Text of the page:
August 23, 2022

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Gov’t eyes $4.14B from multilateral lenders

THE PHILIPPINES is seeking $4.14 billion worth of program loans from its foreign development partners next year to fund initiatives on education, social protection, tax reform, healthcare, climate change, and financial inclusion.

Documents for the proposed 2023 national budget showed the government is planning to tap the Asian Development Bank (ADB) for an additional $2.84 billion to finance five proposed programs in 2023, as well as the ongoing Secondary Education Support Program (borrowing $42.5 million) set to finish in 2024.

The five proposals include the Countercyclical Support Facility Loan ($1.5 billion), subprogram three of the Inclusive Finance Development Program ($400 million), subprogram two of the Build Universal Healthcare Program ($400 million), additional financing for the Expanded Social Assistance Program ($100 million), and a policy-based loan for tax reform ($400 million).

Previously, the bank said its lending program to the Philippines averages $3 billion a year until 2024.

The ADB has 28 active loan programs worth $8.33 billion in the Philippines, in areas like infrastructure, local economic development, and human capital.

At the same time, the government will seek $836.2 million in World Bank loans to support three projects next year. This includes a $399-million policy loan for financial sector development and inclusion, another $399-million policy loan for climate development, and an additional $38.2 million for an ongoing social protection project that is scheduled to end in 2025.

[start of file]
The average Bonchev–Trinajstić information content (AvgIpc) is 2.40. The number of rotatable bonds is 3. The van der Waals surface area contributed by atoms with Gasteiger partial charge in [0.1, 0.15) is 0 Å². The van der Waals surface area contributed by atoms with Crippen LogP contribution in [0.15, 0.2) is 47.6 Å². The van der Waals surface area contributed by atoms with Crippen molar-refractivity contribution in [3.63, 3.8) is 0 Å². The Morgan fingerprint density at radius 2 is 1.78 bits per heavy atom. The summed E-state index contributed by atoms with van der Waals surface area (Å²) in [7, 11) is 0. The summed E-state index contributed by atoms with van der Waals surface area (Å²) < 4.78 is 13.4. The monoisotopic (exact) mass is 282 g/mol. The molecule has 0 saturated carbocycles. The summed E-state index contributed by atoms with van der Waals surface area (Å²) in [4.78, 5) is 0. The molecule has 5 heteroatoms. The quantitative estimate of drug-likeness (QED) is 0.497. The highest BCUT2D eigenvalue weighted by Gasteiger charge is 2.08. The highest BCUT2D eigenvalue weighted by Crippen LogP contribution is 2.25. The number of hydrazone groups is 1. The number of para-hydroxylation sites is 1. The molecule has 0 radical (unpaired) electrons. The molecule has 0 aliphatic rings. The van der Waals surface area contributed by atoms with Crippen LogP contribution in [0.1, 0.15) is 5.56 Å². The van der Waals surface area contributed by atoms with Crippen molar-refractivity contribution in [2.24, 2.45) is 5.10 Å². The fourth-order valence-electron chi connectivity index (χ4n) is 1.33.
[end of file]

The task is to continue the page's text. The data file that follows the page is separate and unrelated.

The World Bank is currently supporting 15 ongoing programs and projects worth $4.96 billion in areas like transport, rural development, disaster risk reduction and management, social protection, customs modernization, and coronavirus disease 2019 (COVID-19) response.

Meanwhile, the country is also seeking a $400-million loan from the Asian Infrastructure Investment Bank next year. The loan will fund a post-COVID-19 business and employment recovery project by the Department of Social Welfare and Development.

The Philippines is also eyeing a $57.21-million loan from the Agence Francaise de Developpement for the subprogram three of the Inclusive Finance Development Program of the Department of Finance.

Program loans account for 39.6% of the proposed total gross external borrowings for 2023. The rest is composed of project loans, as well as bonds and other inflows, which account for 12.5% and 47.9%, respectively.

The government will borrow from local and external sources to help fund a budget deficit capped at P1.45 trillion next year, equivalent to 6.1% of gross domestic product (GDP). As a lower middle-income economy this year, the country has access to concessional loans of its development partners.

BORROWING MIX
For 2023, the government has also set its borrowing mix to 74:26 (gross) or 79:21 (net) in favor of domestic sources.

“This year, we will continue this pairing mix by obtaining 75%, or around P1.65 trillion from domestic markets, to insulate the country from foreign exchange volatilities resulting from ongoing global uncertainties,” Finance Secretary Benjamin E. Diokno said at the launch of the 28th tranche of retail Treasury bonds on Tuesday

The National Government’s outstanding debt is projected to hit a record P14.63 trillion by the end of 2023, with principal payments set at P1.6 trillion the same year.

Of the total debt, 31.9% or P4.67 trillion will be sourced from external sources, according to the latest Budget of Expenditures and Sources of Financing report.

In 2023, additional borrowing is expected to total P2.77 trillion, with external creditors accounting for 20% of that year’s debt stock.

Outstanding debt is expected to rise to P13.43 trillion by the end of 2022 from P12.79 trillion recorded in end-June, with additional borrowing seen at P2.73 trillion and principal repayments at P1.27 trillion this year.

The government estimates the debt-to-GDP ratio to drop to 61.8% at the end of the year. It is expected to steadily drop to 61.3% by next year all the way to 52.5% by 2028. — Diego Gabriel C. Robles